ExxonMobil Self-Powered Coal Conversion | Research & Development; which includes information about: "United States Patent 3,254,023 - Heat Balancing in Organic Reactions; 1966; Socony Mobil Oil Company;

Abstract: This invention relates to a method of carrying out an exothermic chemical reaction and an endothermic reaction in a single reaction zone wherein the heat evolved in the exothermic reaction is utilized to effect the endothermic reaction"; and:.

1963 Self-Powered Coal Conversion | Research & Development; concerning: "United States Patent 3,107,985 - Coal (and it's) Autogenous Hydrogenation; 1963; Huntington Chemical Company; Abstract: This invention relates to the continuous drying, destructive distillation, gasification and carbonization of coal and other solid carbonaceous material ... (including) ... internal combustion of char to furnish heat for the system, and selective total gasification of the balance of the char";

it has been known for a long time that "a heat recovery zone", as Conoco specifies, can be included in a Coal gasification process, thus enabling the transfer of heat energy from naturally exothermic reactions taking place within the total system, to other reactions that are endothermic and need a supply of energy to be driven forward. The entire system, thus, can be made "energy neutral", relative to the external environment, with no supply of energy needed and with, thus, the attendant economies that implies.)

The process ... wherein said carrier liquid is selected from group consisting of water, liquid Carbon Dioxide, (or) mixtures thereof.

(We must emphasize, that, as immediately above: CO2, in liquid form, recovered from whatever source, can be utilized as a carrier of, and co-reactant with, Coal, in this gasification process technology.)

The process ... wherein said particulate carbonaceous material is ... coal, lignite, ... and mixtures thereof.

Background and Summary: The present invention relates generally to a gasification system and process for converting generally solid feedstock such as carbonaceous material into desirable gaseous products such as synthesis gas.

Three basic types of system and processes have been developed for the gasification of carbonaceous materials. They are: (1) fixed-bed gasification, (2) fluidized-bed gasification, and (3) suspension or entrainment gasification. The present invention relates to the third type of system and process--suspension or entrainment gasification. More particularly, the present invention relates to a two stage entrained gasification system and process for gasifying carbonaceous materials. 

The flexibility of the two stage design can be exploited by maximizing the slurry feed rate to the lower temperature second stage gasifier, thereby utilizing the heat generated from the first stage gasifier to evaporate the water from the slurry. The char and unconverted carbon exiting the second stage gasifier are then separated and recycled back to the first stage gasifier, in a dry form, thus minimizing the amount of oxygen required in the higher temperature first stage and maximizing the conversion efficiency of the gasifier. One problem with feeding to the lower temperature second stage is that the tar produced during the pyrolysis of the coal ... would not be adequately destroyed. The undestroyed tar would condense when the syngas is cooled, thereby fouling the heat exchange surfaces or plugging up the filters downstream.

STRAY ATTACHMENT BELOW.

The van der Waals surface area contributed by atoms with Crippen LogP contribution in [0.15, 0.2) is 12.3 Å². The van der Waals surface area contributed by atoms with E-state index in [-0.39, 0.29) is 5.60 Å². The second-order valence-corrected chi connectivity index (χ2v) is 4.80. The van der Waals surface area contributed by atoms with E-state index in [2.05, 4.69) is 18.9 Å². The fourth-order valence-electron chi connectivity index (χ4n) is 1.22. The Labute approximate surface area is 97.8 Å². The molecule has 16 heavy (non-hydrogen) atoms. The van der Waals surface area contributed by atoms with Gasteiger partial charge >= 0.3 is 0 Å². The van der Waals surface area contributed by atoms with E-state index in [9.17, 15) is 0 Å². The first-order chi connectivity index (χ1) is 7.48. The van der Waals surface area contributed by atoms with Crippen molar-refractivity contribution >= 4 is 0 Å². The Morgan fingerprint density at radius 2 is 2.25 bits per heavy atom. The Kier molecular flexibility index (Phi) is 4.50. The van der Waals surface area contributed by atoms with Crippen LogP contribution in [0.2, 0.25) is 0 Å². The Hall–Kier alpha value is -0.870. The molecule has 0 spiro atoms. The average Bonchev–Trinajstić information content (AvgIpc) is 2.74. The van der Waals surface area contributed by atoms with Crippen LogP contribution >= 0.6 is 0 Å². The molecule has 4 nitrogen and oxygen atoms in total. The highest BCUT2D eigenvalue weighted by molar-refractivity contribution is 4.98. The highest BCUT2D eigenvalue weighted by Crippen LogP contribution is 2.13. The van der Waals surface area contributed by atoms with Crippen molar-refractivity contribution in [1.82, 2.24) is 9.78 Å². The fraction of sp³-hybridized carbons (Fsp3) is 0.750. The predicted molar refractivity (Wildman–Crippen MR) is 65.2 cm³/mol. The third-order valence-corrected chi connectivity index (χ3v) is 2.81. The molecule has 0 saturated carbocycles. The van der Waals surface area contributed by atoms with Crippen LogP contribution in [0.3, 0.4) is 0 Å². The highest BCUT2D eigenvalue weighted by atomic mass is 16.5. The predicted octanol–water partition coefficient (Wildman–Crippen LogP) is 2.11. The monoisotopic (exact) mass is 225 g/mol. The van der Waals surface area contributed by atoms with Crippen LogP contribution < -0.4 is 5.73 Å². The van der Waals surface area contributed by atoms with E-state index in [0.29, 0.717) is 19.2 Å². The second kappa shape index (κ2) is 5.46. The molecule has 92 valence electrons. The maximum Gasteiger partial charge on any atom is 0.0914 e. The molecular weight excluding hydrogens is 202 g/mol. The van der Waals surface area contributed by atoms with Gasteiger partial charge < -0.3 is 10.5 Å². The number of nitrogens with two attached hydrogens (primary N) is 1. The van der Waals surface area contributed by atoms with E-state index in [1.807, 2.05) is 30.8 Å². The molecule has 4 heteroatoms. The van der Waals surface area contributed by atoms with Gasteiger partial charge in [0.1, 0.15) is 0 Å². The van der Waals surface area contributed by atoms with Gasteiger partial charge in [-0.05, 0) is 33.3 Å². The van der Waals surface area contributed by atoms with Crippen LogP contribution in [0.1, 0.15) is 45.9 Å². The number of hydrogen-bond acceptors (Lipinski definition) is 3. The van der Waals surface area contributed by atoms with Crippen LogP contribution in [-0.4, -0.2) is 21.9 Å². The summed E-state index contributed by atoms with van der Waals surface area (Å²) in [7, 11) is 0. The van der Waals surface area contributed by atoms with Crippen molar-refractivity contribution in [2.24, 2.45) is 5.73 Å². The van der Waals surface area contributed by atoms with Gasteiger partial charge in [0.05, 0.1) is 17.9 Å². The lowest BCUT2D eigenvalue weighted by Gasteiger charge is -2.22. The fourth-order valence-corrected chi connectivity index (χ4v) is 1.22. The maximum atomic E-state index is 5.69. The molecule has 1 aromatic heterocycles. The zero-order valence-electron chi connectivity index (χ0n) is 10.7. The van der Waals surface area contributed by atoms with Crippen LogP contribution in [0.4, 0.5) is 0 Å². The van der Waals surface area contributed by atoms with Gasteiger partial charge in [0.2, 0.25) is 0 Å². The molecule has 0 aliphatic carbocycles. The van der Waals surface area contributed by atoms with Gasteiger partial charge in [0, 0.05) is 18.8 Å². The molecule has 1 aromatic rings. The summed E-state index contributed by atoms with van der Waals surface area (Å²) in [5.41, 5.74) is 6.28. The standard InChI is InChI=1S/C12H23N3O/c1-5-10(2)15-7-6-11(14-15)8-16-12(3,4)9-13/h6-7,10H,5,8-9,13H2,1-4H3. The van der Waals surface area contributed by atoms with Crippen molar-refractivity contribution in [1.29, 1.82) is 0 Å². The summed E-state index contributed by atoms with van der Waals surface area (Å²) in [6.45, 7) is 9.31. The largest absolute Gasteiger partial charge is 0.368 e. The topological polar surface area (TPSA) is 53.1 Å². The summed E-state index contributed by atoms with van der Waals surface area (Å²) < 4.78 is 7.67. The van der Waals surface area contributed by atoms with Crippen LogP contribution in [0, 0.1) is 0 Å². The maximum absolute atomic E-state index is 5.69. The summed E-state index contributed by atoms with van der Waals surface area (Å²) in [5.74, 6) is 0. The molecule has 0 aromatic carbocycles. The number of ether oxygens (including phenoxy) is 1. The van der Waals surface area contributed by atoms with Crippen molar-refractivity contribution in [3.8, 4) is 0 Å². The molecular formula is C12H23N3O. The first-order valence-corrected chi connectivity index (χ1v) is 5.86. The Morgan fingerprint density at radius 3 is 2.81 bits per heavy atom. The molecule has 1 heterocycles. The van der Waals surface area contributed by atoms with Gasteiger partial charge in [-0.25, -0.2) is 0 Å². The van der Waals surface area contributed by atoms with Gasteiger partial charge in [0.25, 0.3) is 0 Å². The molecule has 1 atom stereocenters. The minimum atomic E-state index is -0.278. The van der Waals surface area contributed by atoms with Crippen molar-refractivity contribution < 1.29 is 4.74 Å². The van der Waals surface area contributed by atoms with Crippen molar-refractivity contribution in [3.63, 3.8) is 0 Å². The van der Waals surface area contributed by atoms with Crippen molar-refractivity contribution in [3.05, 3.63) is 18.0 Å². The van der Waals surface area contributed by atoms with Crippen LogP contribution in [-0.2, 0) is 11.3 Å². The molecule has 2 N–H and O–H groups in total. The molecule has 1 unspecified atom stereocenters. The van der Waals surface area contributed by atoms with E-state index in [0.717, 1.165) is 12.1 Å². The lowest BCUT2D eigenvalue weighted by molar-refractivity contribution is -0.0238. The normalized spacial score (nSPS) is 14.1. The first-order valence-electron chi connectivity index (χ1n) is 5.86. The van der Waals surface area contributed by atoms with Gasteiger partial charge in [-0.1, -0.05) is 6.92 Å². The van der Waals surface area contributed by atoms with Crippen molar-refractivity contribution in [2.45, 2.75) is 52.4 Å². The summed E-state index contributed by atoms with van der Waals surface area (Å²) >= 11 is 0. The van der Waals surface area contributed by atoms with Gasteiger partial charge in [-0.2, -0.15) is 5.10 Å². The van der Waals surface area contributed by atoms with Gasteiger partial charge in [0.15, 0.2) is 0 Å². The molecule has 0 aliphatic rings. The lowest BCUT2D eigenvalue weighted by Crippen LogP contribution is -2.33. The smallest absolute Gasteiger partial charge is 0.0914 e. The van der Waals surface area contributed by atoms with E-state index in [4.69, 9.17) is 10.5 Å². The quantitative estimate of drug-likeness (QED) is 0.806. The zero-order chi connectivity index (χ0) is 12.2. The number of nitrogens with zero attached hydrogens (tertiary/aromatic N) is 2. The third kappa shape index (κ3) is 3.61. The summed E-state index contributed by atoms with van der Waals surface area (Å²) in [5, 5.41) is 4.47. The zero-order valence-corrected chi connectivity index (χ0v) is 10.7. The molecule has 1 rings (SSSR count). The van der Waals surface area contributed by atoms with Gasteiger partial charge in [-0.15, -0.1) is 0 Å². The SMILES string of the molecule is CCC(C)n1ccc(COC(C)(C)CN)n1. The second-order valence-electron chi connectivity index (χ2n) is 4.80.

(Note: Such "tar" is directly comparable and related to the long-known tars and pitches generated in Coke Ovens, and were, as well, generated by earlier Coal gasification processes. The earliest of those Coal gasification operations, and many commercial Coke Ovens, sometimes, sadly, just "dumped" the tars as wastes, although their value in such things as wood preservatives, and as the raw materials from which valuable chemicals, such as aspirin, could be made were recognized early on. Further, it was recognized as well, nearly half a century ago, that, as, for just one instance, in:

 

Consol 1967 Coal Tar to Gasoline | Research & Development; concerning our local Consolidation Coals: "United States Patent 3,355,376 - Hydrocracking of Polynuclear Hydrocarbons; 1967; Consolidation Coal Company; Abstract: Polynuclear aromatic hydrocarbons such as coal extract are hydrogenated in the presence of molten zinc halide catalyst. This invention relates to (a) process for converting polynuclear aromatic hydrocarbonaceous feedstock to gasoline";

such "coal extract"s could be converted into fairly standard types of liquid hydrocarbons; a fact that continued, as in:

USDOE and California Hydrogenate Coal Tars | Research & Development; wherein is reported: "United States Patent 4,101,416 - Process for Hydrogenation of Hydrocarbon Tars; 1978; Occidental Petroleum Corporation; Abstract: Hydrocarbon tars of high asphaltene content such as tars obtained from pyrolysis of coal are dissolved in a solvent formed from the hydrogenation of the coal tars, and the resultant mixture hydrogenated in the presence of a catalyst ... to form a light hydrocarbon as a solvent for the tars. Hydrogen content is at least three times the amount of hydrogen consumed. The government has rights in or in respect of this invention pursuant to Contract N. E(49-18)-2244 awarded by the United States Energy Research and Development Administration. A process for hydrogenation of hydrocarbon tars ... resulting from the coal pyrolysis";